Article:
With Solution-Focused Scaling Questions it is important to use effective scale anchors. This is particularly the case with the 10 position. Scales usually work best when the 10-position is defined not in too idealistic terms (the ideal future) but rather in more realistic terms (the desired situation, the situation you would be satisfied with). Being idealistic in your definition of the 10-position has two disadvantages. The first is that you can be sure that an ideal situation will never be achieved. Problem free, ideal situations don't happen. There are always problems, challenges, and tensions, they belong to life. A second disadvantage of the 10 as ideal is that it will make the client scale the current situation lower. When the 10 represents an ideal situation the client may score the current situation as a 2, while he may score a 4 or a 5 when the 10 would be defined as the situation that would be good enough. A too idealistic 10 can demotivate.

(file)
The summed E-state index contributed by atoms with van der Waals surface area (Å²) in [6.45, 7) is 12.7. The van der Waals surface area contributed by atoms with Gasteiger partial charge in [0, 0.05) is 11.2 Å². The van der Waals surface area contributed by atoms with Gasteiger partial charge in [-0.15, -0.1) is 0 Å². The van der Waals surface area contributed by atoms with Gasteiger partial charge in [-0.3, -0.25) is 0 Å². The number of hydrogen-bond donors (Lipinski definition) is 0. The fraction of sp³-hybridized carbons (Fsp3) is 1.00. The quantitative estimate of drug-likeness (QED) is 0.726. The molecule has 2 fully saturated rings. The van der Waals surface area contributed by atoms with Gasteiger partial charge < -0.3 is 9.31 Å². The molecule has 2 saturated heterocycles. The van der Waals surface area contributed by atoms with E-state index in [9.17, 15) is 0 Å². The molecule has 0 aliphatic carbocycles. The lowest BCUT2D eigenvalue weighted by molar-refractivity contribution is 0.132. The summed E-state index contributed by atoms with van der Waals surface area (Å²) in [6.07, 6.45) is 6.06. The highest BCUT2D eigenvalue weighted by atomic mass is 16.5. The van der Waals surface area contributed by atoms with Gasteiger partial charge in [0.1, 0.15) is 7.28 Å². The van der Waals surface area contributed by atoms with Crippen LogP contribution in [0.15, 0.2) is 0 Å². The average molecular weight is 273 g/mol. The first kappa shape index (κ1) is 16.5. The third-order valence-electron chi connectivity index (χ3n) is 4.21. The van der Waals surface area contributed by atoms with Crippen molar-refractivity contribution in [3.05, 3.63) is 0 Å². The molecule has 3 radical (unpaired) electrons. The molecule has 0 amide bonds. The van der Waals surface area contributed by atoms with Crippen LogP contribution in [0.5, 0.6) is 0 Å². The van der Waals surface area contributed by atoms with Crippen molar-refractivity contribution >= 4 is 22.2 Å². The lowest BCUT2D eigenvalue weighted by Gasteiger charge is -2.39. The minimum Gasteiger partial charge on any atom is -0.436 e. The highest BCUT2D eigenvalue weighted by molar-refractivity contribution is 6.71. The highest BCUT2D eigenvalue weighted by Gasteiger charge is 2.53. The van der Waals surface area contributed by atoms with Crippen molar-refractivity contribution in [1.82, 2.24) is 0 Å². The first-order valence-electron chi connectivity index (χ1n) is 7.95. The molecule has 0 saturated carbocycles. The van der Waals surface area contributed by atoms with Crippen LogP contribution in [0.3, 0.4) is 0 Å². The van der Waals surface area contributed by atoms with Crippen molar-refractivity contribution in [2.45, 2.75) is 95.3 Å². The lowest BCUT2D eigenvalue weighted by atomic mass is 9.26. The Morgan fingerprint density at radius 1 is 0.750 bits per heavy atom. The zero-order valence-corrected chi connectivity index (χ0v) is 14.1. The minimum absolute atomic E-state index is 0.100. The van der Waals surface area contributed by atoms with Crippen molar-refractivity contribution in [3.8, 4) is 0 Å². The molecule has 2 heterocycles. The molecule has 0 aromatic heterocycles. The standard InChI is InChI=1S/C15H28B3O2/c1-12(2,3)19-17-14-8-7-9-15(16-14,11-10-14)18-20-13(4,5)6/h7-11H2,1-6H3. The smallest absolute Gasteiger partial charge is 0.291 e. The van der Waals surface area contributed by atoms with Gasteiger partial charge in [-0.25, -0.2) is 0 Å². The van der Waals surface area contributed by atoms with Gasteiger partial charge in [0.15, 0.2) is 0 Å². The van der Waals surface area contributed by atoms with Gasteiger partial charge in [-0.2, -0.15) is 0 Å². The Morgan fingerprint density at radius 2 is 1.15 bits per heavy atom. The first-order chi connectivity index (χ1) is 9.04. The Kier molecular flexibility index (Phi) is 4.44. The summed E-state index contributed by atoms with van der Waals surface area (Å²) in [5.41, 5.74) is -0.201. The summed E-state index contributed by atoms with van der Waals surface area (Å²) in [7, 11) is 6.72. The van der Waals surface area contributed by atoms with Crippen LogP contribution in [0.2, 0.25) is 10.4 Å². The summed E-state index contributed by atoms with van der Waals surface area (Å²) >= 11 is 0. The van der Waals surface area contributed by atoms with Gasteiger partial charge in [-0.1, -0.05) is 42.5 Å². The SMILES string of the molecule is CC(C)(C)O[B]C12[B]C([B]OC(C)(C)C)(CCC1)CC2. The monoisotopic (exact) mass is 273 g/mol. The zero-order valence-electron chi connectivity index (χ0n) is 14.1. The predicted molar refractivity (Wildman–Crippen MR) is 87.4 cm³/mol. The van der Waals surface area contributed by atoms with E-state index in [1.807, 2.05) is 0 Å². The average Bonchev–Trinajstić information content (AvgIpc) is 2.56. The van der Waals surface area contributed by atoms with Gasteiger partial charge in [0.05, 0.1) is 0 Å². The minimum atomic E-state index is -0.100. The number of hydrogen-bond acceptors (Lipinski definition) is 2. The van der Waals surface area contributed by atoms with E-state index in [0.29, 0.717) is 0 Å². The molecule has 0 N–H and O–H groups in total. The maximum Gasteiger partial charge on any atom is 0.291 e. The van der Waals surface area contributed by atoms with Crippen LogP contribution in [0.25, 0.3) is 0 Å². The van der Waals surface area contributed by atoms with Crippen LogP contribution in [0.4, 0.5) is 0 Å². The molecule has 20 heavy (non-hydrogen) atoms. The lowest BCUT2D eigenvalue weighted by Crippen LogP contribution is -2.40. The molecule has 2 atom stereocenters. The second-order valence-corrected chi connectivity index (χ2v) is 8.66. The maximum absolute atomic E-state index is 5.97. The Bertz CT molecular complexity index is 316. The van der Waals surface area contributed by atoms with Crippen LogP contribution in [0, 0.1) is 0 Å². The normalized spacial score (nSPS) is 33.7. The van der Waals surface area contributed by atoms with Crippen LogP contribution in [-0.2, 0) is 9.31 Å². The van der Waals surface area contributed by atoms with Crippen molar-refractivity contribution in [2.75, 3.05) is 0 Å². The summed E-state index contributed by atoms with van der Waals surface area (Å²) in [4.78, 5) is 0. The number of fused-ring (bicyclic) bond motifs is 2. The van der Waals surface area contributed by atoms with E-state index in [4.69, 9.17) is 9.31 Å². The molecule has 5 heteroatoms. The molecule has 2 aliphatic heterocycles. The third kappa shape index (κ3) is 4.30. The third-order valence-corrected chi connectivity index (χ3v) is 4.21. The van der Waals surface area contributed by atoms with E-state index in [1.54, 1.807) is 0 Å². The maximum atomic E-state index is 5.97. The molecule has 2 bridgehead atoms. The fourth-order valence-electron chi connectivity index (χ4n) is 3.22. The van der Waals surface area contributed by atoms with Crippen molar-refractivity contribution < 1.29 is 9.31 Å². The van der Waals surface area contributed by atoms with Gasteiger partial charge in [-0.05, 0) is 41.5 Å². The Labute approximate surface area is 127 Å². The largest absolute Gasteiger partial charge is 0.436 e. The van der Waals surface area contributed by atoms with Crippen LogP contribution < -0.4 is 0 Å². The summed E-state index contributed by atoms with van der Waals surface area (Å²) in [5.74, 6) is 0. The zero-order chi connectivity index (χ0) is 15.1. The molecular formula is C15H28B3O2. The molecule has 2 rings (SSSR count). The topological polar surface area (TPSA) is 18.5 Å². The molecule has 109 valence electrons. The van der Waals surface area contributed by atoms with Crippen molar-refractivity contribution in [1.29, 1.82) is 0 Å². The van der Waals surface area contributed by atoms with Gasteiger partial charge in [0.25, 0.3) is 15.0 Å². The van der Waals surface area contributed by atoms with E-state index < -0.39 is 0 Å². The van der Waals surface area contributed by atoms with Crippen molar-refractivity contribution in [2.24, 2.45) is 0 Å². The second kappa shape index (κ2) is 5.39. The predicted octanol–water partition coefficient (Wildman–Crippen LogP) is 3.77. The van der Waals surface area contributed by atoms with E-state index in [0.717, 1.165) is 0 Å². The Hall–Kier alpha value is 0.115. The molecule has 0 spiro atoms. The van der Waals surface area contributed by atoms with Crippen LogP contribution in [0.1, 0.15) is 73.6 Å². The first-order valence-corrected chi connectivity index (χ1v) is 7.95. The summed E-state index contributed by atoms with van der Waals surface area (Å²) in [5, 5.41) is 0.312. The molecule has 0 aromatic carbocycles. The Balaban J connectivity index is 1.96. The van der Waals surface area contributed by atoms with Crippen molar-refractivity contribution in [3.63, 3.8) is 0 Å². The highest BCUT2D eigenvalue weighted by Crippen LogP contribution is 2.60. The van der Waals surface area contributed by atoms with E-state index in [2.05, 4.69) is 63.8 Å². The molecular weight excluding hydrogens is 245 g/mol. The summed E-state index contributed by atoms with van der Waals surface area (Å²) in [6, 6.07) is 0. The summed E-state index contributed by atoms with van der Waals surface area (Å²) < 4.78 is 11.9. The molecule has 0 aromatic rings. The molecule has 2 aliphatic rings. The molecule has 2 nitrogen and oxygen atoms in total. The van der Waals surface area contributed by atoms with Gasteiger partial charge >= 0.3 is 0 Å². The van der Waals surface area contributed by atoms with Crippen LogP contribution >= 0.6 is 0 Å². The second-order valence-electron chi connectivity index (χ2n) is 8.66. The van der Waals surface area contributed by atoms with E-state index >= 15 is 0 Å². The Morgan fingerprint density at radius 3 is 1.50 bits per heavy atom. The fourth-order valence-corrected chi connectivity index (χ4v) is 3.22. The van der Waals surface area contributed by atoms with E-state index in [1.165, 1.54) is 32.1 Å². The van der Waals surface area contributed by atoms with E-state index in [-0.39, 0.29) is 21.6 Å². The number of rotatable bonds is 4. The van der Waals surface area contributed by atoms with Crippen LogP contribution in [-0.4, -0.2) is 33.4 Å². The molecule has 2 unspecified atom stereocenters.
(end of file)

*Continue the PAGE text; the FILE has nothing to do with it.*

Riccardo Benardon and Marco Matera (see photos) have developed an interesting structure for using scales which prevents coaches and clients from using a too idealistic 10 position. Because the 10 position is often hard to achieve during the coaching Riccardo and Marco work with a 4 level scale. Riccardo has explained it to me and it works as follows:
1- before the beginning of the coaching2- today3- the end of our coaching process4- the desired situation that will once (later) be achieved
It looks interesting doesn't it?